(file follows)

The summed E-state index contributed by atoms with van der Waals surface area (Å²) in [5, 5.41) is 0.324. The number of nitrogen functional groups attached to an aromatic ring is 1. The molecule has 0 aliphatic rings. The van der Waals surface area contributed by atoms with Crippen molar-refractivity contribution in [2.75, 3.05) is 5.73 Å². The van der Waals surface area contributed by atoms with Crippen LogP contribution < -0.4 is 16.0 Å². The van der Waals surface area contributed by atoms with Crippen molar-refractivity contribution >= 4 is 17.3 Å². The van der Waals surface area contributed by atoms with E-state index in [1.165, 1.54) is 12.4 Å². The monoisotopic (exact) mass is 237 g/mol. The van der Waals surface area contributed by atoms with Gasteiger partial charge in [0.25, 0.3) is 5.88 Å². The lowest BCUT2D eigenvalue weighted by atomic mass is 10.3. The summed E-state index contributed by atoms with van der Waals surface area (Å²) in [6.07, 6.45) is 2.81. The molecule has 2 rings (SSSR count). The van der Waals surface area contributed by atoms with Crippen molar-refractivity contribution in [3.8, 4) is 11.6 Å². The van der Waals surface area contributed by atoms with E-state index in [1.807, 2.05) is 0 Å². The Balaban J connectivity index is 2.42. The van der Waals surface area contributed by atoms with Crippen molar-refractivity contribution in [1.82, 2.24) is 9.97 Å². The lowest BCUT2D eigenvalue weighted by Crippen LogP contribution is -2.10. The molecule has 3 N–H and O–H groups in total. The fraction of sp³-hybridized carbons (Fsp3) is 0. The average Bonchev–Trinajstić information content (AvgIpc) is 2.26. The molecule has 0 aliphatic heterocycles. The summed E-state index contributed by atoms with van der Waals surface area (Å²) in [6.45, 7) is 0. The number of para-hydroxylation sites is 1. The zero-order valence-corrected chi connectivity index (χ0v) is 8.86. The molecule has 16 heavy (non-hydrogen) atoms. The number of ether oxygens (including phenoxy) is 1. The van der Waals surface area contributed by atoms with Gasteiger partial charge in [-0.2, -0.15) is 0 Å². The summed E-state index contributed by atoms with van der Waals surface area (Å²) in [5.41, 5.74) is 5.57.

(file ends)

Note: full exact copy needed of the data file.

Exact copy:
The summed E-state index contributed by atoms with van der Waals surface area (Å²) in [5, 5.41) is 0.324. The number of nitrogen functional groups attached to an aromatic ring is 1. The molecule has 0 aliphatic rings. The van der Waals surface area contributed by atoms with Crippen molar-refractivity contribution in [2.75, 3.05) is 5.73 Å². The van der Waals surface area contributed by atoms with Crippen LogP contribution < -0.4 is 16.0 Å². The van der Waals surface area contributed by atoms with Crippen molar-refractivity contribution >= 4 is 17.3 Å². The van der Waals surface area contributed by atoms with E-state index in [1.165, 1.54) is 12.4 Å². The monoisotopic (exact) mass is 237 g/mol. The van der Waals surface area contributed by atoms with Gasteiger partial charge in [0.25, 0.3) is 5.88 Å². The lowest BCUT2D eigenvalue weighted by atomic mass is 10.3. The summed E-state index contributed by atoms with van der Waals surface area (Å²) in [6.07, 6.45) is 2.81. The molecule has 2 rings (SSSR count). The van der Waals surface area contributed by atoms with Crippen molar-refractivity contribution in [3.8, 4) is 11.6 Å². The van der Waals surface area contributed by atoms with E-state index in [1.807, 2.05) is 0 Å². The Balaban J connectivity index is 2.42. The van der Waals surface area contributed by atoms with Crippen molar-refractivity contribution in [1.82, 2.24) is 9.97 Å². The lowest BCUT2D eigenvalue weighted by Crippen LogP contribution is -2.10. The molecule has 3 N–H and O–H groups in total. The fraction of sp³-hybridized carbons (Fsp3) is 0. The average Bonchev–Trinajstić information content (AvgIpc) is 2.26. The molecule has 0 aliphatic heterocycles. The summed E-state index contributed by atoms with van der Waals surface area (Å²) in [6.45, 7) is 0. The number of para-hydroxylation sites is 1. The zero-order valence-corrected chi connectivity index (χ0v) is 8.86. The molecule has 16 heavy (non-hydrogen) atoms. The number of ether oxygens (including phenoxy) is 1. The van der Waals surface area contributed by atoms with Gasteiger partial charge in [-0.2, -0.15) is 0 Å². The summed E-state index contributed by atoms with van der Waals surface area (Å²) in [5.41, 5.74) is 5.57.